You might already know that employers cannot ask questions regarding your age (besides whether you are at least 18), race, religion or disability in an interview. Other questions you might be asked in an interview may seem like harmless and innocuous questions tossed out by a potential employer. Perhaps the interview is on the casual side and an employer asks you whether you are married or have any children.
You may be tempted to answer questions like these, especially because such a tough job market may make you eager to please a potential employer, but many questions that an employer might ask in an interview or on an application could amount to discrimination.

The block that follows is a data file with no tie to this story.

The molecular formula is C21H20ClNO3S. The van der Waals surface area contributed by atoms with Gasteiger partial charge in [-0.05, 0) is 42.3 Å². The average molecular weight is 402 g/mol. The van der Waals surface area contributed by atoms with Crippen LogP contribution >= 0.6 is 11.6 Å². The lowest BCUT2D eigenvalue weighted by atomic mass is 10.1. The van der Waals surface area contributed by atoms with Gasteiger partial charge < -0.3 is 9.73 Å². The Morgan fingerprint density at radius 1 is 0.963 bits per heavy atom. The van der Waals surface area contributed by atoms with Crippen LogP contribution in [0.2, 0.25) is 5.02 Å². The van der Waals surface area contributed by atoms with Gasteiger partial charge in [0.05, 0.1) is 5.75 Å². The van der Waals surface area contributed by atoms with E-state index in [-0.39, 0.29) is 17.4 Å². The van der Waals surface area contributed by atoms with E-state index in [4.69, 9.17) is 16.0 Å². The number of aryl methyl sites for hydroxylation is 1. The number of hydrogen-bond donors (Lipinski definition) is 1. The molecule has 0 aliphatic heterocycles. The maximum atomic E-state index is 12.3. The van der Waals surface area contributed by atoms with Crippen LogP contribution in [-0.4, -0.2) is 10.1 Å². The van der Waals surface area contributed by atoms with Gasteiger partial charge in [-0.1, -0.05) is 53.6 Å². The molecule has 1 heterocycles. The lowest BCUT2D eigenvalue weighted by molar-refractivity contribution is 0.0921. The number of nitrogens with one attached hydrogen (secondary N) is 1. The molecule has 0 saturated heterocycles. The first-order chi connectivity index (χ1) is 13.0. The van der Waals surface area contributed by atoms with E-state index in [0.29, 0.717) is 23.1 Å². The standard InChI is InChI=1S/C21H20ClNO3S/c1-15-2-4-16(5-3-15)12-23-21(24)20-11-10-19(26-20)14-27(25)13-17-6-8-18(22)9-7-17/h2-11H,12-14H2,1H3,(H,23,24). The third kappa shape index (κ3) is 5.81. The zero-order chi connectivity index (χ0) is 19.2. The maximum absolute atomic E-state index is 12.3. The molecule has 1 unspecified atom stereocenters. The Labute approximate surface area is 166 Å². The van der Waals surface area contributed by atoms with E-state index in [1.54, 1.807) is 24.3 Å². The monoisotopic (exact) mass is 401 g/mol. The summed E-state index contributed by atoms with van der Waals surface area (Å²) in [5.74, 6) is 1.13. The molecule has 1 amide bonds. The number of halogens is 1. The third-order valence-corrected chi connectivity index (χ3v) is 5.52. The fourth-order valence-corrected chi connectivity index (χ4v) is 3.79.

A recent article appearing in the San Francisco Chronicle lays out some of the questions that an employer is not allowed to ask a potential employee, including some of the more innocent-seeming questions, such as those regarding family life.
For example, questions about your marital status are illegal, which includes asking whether someone prefers to be referred to as Mrs. or Miss. It is also illegal to inquire about pregnancy or a pregnancy-related condition or to refuse to hire someone based on pregnancy under the Pregnancy Discrimination Act.
Whether or not the employer intentionally meant to ask you an illegal question, it is your right to choose not to answer it.
8 Things Employers Aren't Allowed to Ask You (San Francisco Chronicle)